23:45 GMT24 January 2020
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    MOSCOW (Sputnik) - Russia has to become a mediator in EU-facilitated talks between Serbia and Kosovo if Washington decides to participate in the negotiation process, Serbian Ambassador to Russia Slavenko Terzic said on Tuesday.

    “Our position is as follows: currently we have the negotiations under the aegis of Brussels … But if the United States joins these talks, Serbia believes that Russia has to join these negotiations too. So far the format has not changed, if it does change and the US takes part in it, Serbia thinks that Russia must take part in it too,” the ambassador said at a press conference in Moscow.

    Terzic added that Belgrade valued Russia’s stance on Serbian territorial integrity and warned Kosovo against making any provocations, such creating an independent army.

    “This is a very dangerous precedent. It threatens the stability of Serbia and the whole Balkan region. Some big countries are playing with fire in the Balkans, supporting their ambitions … The Balkans is a very difficult region, where many geopolitical, religious and cultural interests cross and NATO has to be very careful in solving the problem,” he added.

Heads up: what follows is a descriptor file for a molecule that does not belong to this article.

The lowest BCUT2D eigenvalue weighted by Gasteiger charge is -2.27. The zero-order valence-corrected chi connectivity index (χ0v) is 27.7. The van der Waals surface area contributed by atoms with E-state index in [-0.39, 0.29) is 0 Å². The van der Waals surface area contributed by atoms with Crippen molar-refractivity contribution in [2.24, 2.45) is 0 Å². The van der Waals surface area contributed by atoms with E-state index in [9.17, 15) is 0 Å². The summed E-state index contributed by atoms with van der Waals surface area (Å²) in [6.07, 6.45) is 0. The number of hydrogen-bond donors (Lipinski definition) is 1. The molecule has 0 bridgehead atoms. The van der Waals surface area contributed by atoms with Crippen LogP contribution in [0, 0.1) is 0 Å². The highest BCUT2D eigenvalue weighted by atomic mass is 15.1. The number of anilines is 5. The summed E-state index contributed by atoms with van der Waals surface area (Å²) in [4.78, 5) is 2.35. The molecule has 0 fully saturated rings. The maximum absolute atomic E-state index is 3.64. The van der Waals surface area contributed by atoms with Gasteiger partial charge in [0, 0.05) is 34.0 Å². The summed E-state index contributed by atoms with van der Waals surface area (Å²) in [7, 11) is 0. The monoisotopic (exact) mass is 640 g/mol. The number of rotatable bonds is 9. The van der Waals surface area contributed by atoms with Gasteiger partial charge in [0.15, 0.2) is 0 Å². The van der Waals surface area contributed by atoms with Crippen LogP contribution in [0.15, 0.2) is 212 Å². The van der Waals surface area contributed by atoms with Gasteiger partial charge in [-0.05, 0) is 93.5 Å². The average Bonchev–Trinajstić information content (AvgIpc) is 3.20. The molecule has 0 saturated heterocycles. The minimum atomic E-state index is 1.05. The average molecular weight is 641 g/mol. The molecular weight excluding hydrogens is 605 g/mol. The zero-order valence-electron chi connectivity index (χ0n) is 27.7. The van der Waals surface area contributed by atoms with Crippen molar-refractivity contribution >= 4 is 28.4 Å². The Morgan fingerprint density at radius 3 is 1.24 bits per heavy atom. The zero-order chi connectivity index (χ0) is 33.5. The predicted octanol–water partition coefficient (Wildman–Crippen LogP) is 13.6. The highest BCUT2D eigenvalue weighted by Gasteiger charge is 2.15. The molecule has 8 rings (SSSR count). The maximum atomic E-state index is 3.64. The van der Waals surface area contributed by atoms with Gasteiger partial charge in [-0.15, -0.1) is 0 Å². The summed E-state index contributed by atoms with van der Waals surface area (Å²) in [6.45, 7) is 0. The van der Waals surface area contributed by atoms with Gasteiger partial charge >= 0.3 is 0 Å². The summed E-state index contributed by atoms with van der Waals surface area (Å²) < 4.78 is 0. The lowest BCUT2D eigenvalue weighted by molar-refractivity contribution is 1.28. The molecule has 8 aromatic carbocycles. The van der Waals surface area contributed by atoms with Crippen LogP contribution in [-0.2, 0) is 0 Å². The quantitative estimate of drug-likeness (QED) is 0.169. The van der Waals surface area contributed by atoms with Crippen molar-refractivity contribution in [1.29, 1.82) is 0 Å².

In December, US President Donald Trump sent letters to Serbian President Aleksandar Vucic and Kosovar President Hashim Thaci in which he called on the two leaders to resume peace talks and expressed Washington's willingness to help mediate.

    The same month, the parliament of Kosovo passed a set of bills providing for the change of the Kosovo Security Force's mandate and its transformation into the republic's national army, which could reportedly comprise a total of 8,000 troops — 5,000 active duty soldiers and 3,000 reservists.

    READ MORE: EU-Kosovo Rapprochement Depends on Pristina-Belgrade De-Escalation — Berlin

    During his visit to the Serbian capital earlier in January, Russian President Vladimir Putin said that Moscow shared Belgrade’s concern over Kosovo's provocative actions, adding that Russia was “interested in ensuring that the situation in the Balkans remains stable and secure.”

    Kosovo unilaterally proclaimed independence from Serbia in 2008 and is recognized by over 100 UN member states. Serbia, as well as two members of the UN Security Council — Russia and China — and a number of other countries do not recognize Kosovo's independence.

    In 2011, Belgrade and Pristina engaged in EU-facilitated talks with the aim of normalizing relations between the partially recognized state and Serbia. The 2013 Brussels Agreement on normalizing relations and the 2015 accord on forming the Community of Serb Municipalities, a self-governing association of the Serb-dominated regions of Kosovo, have been the consultations' main results so far.

    Related:

    Washington Urges Serbia, Kosovo to Lower Tensions - US Diplomat
    Creation of Kosovo Army Violates UN Security Council Resolution - Russian Envoy
    Serbian President Requests Urgent UN Security Council Meeting on Kosovo Army
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    talks, EU, United States, Russia, Serbia, Kosovo
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